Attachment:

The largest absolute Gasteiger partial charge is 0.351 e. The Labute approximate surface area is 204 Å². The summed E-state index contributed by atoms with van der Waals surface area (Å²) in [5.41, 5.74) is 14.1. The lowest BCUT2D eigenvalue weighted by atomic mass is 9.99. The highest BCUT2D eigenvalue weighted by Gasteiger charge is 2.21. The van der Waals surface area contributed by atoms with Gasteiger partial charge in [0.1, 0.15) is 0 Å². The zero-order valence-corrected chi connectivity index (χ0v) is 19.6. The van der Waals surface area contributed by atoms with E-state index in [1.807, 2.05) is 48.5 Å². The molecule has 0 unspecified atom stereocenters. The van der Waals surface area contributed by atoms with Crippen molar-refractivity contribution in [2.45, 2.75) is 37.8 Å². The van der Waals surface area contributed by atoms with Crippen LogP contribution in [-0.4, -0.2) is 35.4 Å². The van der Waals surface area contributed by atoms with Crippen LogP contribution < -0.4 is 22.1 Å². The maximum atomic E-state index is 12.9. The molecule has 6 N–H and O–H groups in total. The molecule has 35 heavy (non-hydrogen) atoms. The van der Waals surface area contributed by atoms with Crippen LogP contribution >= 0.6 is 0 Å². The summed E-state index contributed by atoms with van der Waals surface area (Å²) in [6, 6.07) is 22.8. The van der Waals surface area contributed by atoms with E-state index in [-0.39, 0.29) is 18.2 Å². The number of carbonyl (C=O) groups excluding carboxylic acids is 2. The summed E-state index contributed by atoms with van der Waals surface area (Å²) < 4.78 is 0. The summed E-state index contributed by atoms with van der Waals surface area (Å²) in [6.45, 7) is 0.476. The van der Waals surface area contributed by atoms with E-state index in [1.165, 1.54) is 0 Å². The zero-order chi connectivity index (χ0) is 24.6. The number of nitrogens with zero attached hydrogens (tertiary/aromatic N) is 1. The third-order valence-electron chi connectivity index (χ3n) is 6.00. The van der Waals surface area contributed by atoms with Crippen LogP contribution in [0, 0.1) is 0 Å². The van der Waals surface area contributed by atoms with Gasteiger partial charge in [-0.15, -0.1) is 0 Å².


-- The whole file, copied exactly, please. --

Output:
The largest absolute Gasteiger partial charge is 0.351 e. The Labute approximate surface area is 204 Å². The summed E-state index contributed by atoms with van der Waals surface area (Å²) in [5.41, 5.74) is 14.1. The lowest BCUT2D eigenvalue weighted by atomic mass is 9.99. The highest BCUT2D eigenvalue weighted by Gasteiger charge is 2.21. The van der Waals surface area contributed by atoms with Gasteiger partial charge in [0.1, 0.15) is 0 Å². The zero-order valence-corrected chi connectivity index (χ0v) is 19.6. The van der Waals surface area contributed by atoms with E-state index in [1.807, 2.05) is 48.5 Å². The molecule has 0 unspecified atom stereocenters. The van der Waals surface area contributed by atoms with Crippen molar-refractivity contribution in [2.45, 2.75) is 37.8 Å². The van der Waals surface area contributed by atoms with Crippen LogP contribution in [-0.4, -0.2) is 35.4 Å². The van der Waals surface area contributed by atoms with Crippen LogP contribution < -0.4 is 22.1 Å². The maximum atomic E-state index is 12.9. The molecule has 6 N–H and O–H groups in total. The molecule has 35 heavy (non-hydrogen) atoms. The van der Waals surface area contributed by atoms with Crippen LogP contribution >= 0.6 is 0 Å². The summed E-state index contributed by atoms with van der Waals surface area (Å²) in [6, 6.07) is 22.8. The van der Waals surface area contributed by atoms with E-state index in [-0.39, 0.29) is 18.2 Å². The number of carbonyl (C=O) groups excluding carboxylic acids is 2. The summed E-state index contributed by atoms with van der Waals surface area (Å²) < 4.78 is 0. The summed E-state index contributed by atoms with van der Waals surface area (Å²) in [6.45, 7) is 0.476. The van der Waals surface area contributed by atoms with E-state index in [1.165, 1.54) is 0 Å². The zero-order chi connectivity index (χ0) is 24.6. The number of nitrogens with zero attached hydrogens (tertiary/aromatic N) is 1. The third-order valence-electron chi connectivity index (χ3n) is 6.00. The van der Waals surface area contributed by atoms with Crippen LogP contribution in [0, 0.1) is 0 Å². The van der Waals surface area contributed by atoms with Gasteiger partial charge in [-0.15, -0.1) is 0 Å².